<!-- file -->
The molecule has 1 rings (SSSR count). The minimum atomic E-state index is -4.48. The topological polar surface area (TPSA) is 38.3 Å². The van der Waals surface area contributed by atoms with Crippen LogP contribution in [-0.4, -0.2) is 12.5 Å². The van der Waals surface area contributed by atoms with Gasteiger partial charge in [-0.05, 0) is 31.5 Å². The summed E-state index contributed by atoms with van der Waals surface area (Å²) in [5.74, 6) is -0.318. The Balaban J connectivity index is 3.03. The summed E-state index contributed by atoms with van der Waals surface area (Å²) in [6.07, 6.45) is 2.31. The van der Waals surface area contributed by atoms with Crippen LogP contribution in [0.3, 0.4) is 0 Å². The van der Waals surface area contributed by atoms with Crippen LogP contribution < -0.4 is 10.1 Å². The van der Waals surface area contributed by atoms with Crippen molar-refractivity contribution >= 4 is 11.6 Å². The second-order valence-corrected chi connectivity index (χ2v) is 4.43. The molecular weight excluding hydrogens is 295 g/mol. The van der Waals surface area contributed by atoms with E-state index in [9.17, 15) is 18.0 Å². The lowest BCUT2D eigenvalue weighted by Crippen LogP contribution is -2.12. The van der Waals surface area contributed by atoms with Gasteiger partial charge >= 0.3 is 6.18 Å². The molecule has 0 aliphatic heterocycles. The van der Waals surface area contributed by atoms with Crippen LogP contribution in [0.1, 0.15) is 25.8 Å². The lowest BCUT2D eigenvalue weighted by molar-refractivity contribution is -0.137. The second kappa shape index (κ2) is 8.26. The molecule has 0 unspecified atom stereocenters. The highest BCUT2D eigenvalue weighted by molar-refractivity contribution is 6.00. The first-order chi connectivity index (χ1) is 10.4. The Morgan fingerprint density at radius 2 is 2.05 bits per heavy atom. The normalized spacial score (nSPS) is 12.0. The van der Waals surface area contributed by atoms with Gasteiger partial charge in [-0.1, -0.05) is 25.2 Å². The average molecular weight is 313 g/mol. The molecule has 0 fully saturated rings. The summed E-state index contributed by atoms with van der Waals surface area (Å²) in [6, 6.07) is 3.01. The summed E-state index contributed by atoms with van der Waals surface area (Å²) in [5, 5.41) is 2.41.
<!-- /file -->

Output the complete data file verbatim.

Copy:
The molecule has 1 rings (SSSR count). The minimum atomic E-state index is -4.48. The topological polar surface area (TPSA) is 38.3 Å². The van der Waals surface area contributed by atoms with Crippen LogP contribution in [-0.4, -0.2) is 12.5 Å². The van der Waals surface area contributed by atoms with Gasteiger partial charge in [-0.05, 0) is 31.5 Å². The summed E-state index contributed by atoms with van der Waals surface area (Å²) in [5.74, 6) is -0.318. The Balaban J connectivity index is 3.03. The summed E-state index contributed by atoms with van der Waals surface area (Å²) in [6.07, 6.45) is 2.31. The van der Waals surface area contributed by atoms with Crippen LogP contribution in [0.3, 0.4) is 0 Å². The van der Waals surface area contributed by atoms with Crippen LogP contribution < -0.4 is 10.1 Å². The van der Waals surface area contributed by atoms with Crippen molar-refractivity contribution >= 4 is 11.6 Å². The second-order valence-corrected chi connectivity index (χ2v) is 4.43. The molecular weight excluding hydrogens is 295 g/mol. The van der Waals surface area contributed by atoms with E-state index in [9.17, 15) is 18.0 Å². The lowest BCUT2D eigenvalue weighted by Crippen LogP contribution is -2.12. The van der Waals surface area contributed by atoms with Gasteiger partial charge >= 0.3 is 6.18 Å². The molecule has 0 aliphatic heterocycles. The van der Waals surface area contributed by atoms with Crippen LogP contribution in [0.1, 0.15) is 25.8 Å². The lowest BCUT2D eigenvalue weighted by molar-refractivity contribution is -0.137. The second kappa shape index (κ2) is 8.26. The molecule has 0 unspecified atom stereocenters. The highest BCUT2D eigenvalue weighted by molar-refractivity contribution is 6.00. The first-order chi connectivity index (χ1) is 10.4. The Morgan fingerprint density at radius 2 is 2.05 bits per heavy atom. The normalized spacial score (nSPS) is 12.0. The van der Waals surface area contributed by atoms with Gasteiger partial charge in [-0.1, -0.05) is 25.2 Å². The average molecular weight is 313 g/mol. The molecule has 0 fully saturated rings. The summed E-state index contributed by atoms with van der Waals surface area (Å²) in [6, 6.07) is 3.01. The summed E-state index contributed by atoms with van der Waals surface area (Å²) in [5, 5.41) is 2.41.